Potatoes Pack a Powerful Punch in the School Lunch Debate

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In 2012, the contents of your children’s school lunch will be changing and it may no longer feature white potatoes in any form.  The new School Lunch Rules that will be mandated in every public school beginning next year were recently unveiled by the USDA.  In addition to many positive changes like mandating a maximum allowable calorie count per meal and the requirement that each meal include both fruit and vegetable offerings, there is a contentious recommendation to remove white potatoes almost entirely from the public school lunch program.

While everyone on both sides of the potato problem seems to agree on the importance of improving the quality of school lunches and ensuring the food offered supports a healthy diet, not everyone agrees that government mandates on which foods are acceptable and which foods are not is the right solution.

Julie Murphree of the Arizona Farm Bureau explained why many are against this part of the new rules in a recent interview with KTAR.

“One of the things they have to realize is….introduce more fruits and vegetables – don’t necessarily eliminate something that’s perceived to not have the nutrient value of the others.  Potatoes are an important part of the mix.”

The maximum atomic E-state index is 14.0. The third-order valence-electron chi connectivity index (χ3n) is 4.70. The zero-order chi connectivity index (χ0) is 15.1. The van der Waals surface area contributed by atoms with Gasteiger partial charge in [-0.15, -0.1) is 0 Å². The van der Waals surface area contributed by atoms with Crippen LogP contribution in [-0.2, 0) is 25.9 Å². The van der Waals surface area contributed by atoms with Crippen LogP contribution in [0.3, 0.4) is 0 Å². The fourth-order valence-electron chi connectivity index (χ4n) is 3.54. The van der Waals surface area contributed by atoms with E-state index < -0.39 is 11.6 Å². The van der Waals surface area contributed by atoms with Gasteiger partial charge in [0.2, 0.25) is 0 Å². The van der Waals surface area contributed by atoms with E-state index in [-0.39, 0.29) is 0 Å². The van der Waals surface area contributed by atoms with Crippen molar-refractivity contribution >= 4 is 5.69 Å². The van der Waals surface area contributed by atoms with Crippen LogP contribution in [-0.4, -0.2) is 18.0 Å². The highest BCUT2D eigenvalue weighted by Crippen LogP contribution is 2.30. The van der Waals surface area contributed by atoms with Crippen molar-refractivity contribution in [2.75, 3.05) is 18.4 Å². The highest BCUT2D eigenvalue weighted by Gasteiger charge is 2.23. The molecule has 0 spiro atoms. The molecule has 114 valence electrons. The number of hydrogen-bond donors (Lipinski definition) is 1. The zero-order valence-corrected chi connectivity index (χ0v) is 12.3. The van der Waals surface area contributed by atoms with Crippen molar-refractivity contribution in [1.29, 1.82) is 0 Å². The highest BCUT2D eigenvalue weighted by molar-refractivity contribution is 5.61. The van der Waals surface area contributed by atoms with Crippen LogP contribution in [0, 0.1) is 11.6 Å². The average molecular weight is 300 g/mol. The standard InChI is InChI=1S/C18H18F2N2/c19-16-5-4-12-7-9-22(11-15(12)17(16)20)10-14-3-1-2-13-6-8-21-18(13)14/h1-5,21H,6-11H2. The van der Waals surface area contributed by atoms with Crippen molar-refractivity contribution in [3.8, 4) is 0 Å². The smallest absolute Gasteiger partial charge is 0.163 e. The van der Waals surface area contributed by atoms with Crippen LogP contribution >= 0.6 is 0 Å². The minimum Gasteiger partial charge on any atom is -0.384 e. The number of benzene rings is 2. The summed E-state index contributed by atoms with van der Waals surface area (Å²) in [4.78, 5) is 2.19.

Murphree also explained that it is not the potatoes that are the problem; it is how they are prepared when served as part of a school lunch.  Senator Susan Collins from Maine and the National Potato Council has also spoken out against the USDA recommendation.  The Council’s CEO, John Keeling, told ABC News that forcing a limit on potatoes will increase cost, reduce the flexibility of the schools in running their lunch programs, and run the risk of decreasing the overall nutrition kids get from their lunch by taking away one of the most popular vegetables offered.

The bottom line argument from most opponents is that potatoes are more nutritious than many people think they are.  Containing more potassium than a banana, as much protein as a half a glass of milk and 45% of the daily recommendation for vitamin C, an average size baked potato packs a powerful nutritional punch for only 110 calories and zero fat.

Those against the recommendation agree that potatoes, like all vegetables, have a place in a healthy diet.  Rather than limiting the options available, opponents argue that providing a variety of vegetables, including potatoes, which are prepared with preservation of nutritional content in mind, is a better way to provide our children with the healthiest student lunch possible.

Potatoes are not the problem and banning them, along with their starchy cousins, corn and peas, is not the answer to the childhood obesity crisis. Limiting the ability of schools to offer the vegetables children like best won’t make them more likely to eat the other vegetables offered, it will just make them eat fewer vegetables.  There is a place for vegetables of all shapes and sizes in a healthy diet and that variety should also be reflected on your child’s school lunch tray.

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